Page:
According to Piper Jaffray, Android has generated just 7% of the revenue the iOS App Store has generated for developers. Android has generated $330 million for developers compared to $4.9 billion from Apple’s App Store.
Measured by dollars spent on mobile applications, Apple has 85%-90% of the market share. Just 1% of total Android app downloads have been paid, while 14% of total iOS apps have been paid.
Let’s recap: Apps that people paid to download only account for 1% of total downloaded Android apps (compared to 14% at Apple). Read the whole Business Insider story >>>
Posted on 02/28/2011 in iOS App Testing
, uTest Stuff
by Mike Brown
The following post was written by mobile app tester Dom Wolf as part of uTest’s “Crash Courses” series. You can read similar posts in the uTest Forums (membership required).
Background: The release of the iPhone in 2007 introduced not only a new product, but also a new dichotomy to the world of software testing. The iPhone was the first mainstream phone to feature a touchscreen coupled with a 3G/Wi-Fi enabled web browser; two things that caused web developers to consider not only how their sites would appear, but also how they would be interacted with in such a different way.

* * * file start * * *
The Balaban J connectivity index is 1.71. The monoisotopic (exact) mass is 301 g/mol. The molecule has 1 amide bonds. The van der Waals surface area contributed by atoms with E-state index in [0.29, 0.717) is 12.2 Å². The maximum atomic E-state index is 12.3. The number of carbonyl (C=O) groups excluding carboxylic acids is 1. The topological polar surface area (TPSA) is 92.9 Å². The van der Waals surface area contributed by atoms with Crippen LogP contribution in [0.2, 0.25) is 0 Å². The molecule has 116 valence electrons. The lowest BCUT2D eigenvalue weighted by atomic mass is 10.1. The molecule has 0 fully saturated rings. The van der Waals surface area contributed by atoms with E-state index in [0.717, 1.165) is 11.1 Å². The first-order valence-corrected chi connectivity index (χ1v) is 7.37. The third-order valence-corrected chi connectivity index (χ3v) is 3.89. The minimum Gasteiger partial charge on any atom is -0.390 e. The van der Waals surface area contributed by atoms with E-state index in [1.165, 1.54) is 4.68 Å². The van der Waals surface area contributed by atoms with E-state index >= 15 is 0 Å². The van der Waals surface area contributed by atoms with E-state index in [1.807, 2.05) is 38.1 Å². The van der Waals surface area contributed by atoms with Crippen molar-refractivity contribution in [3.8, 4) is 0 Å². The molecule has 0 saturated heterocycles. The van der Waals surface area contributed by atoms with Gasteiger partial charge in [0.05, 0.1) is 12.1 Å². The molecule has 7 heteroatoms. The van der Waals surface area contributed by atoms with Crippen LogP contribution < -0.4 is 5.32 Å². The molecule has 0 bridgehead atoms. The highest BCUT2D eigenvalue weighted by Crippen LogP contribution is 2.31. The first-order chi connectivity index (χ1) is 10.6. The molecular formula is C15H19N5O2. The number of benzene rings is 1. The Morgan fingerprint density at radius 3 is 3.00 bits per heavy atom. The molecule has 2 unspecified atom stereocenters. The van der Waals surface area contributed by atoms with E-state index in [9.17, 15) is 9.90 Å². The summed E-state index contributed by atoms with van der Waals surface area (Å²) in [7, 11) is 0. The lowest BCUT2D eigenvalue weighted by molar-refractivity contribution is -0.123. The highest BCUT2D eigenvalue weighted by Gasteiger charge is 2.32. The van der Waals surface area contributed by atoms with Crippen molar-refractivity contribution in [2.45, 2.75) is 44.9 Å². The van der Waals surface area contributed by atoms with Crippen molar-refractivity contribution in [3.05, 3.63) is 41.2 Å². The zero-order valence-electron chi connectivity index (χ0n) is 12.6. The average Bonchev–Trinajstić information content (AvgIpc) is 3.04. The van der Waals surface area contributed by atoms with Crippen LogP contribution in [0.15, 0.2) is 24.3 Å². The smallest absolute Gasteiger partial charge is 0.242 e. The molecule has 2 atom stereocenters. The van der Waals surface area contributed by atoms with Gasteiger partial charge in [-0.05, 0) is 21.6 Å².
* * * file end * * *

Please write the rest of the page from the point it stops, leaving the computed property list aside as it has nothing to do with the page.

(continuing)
Approximately one year after the launch of the iPhone, the iPhone SDK and App Store were introduced. The popularity of the iPhone at this point spurred many developers to submit applications at an unprecedented rate. Some apps were simple utilities, easily to develop and easy to test. Some, on the other hand, made use of many frameworks built within the newly introduced iOS and were incredibly complex. As the store’s popularity grew, Apple found itself on the receiving end of criticism over the content, and reliability of applications being submitted. The latter point is where we come in.
So there are two deliverables that are typically evaluated through uTest – native applications and mobile sites (this includes so-called web-apps, which are basically extensions to a mobile or web site). For the most part, the same test procedures can be applied to both types of deliverable, and this is what will be covered in this Crash Course. There may be some forms of testing which are deemed out of scope for a particular project you’re working on.